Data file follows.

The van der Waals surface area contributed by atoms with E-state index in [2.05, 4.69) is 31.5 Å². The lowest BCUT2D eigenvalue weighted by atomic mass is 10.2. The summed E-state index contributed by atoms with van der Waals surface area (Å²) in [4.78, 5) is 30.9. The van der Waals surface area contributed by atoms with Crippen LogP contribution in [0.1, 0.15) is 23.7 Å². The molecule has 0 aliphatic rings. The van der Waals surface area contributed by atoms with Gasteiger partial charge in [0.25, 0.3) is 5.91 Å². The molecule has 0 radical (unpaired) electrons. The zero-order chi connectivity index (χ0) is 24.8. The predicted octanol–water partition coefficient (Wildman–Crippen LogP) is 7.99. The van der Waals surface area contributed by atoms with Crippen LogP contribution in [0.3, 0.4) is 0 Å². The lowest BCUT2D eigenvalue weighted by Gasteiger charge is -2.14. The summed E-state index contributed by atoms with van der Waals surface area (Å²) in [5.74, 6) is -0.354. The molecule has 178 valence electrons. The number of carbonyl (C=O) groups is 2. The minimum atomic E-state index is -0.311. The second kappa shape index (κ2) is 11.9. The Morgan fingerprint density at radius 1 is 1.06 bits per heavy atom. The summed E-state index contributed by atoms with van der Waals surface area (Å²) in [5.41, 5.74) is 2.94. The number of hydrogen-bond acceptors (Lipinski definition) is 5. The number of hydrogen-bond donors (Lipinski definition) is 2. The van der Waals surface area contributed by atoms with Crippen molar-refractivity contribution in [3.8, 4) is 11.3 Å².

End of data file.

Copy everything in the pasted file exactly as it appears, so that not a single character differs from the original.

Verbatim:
The van der Waals surface area contributed by atoms with E-state index in [2.05, 4.69) is 31.5 Å². The lowest BCUT2D eigenvalue weighted by atomic mass is 10.2. The summed E-state index contributed by atoms with van der Waals surface area (Å²) in [4.78, 5) is 30.9. The van der Waals surface area contributed by atoms with Crippen LogP contribution in [0.1, 0.15) is 23.7 Å². The molecule has 0 aliphatic rings. The van der Waals surface area contributed by atoms with Gasteiger partial charge in [0.25, 0.3) is 5.91 Å². The molecule has 0 radical (unpaired) electrons. The zero-order chi connectivity index (χ0) is 24.8. The predicted octanol–water partition coefficient (Wildman–Crippen LogP) is 7.99. The van der Waals surface area contributed by atoms with Crippen LogP contribution in [0.3, 0.4) is 0 Å². The lowest BCUT2D eigenvalue weighted by Gasteiger charge is -2.14. The summed E-state index contributed by atoms with van der Waals surface area (Å²) in [5.74, 6) is -0.354. The molecule has 178 valence electrons. The number of carbonyl (C=O) groups is 2. The minimum atomic E-state index is -0.311. The second kappa shape index (κ2) is 11.9. The Morgan fingerprint density at radius 1 is 1.06 bits per heavy atom. The summed E-state index contributed by atoms with van der Waals surface area (Å²) in [5.41, 5.74) is 2.94. The number of hydrogen-bond acceptors (Lipinski definition) is 5. The number of hydrogen-bond donors (Lipinski definition) is 2. The van der Waals surface area contributed by atoms with Crippen molar-refractivity contribution in [3.8, 4) is 11.3 Å².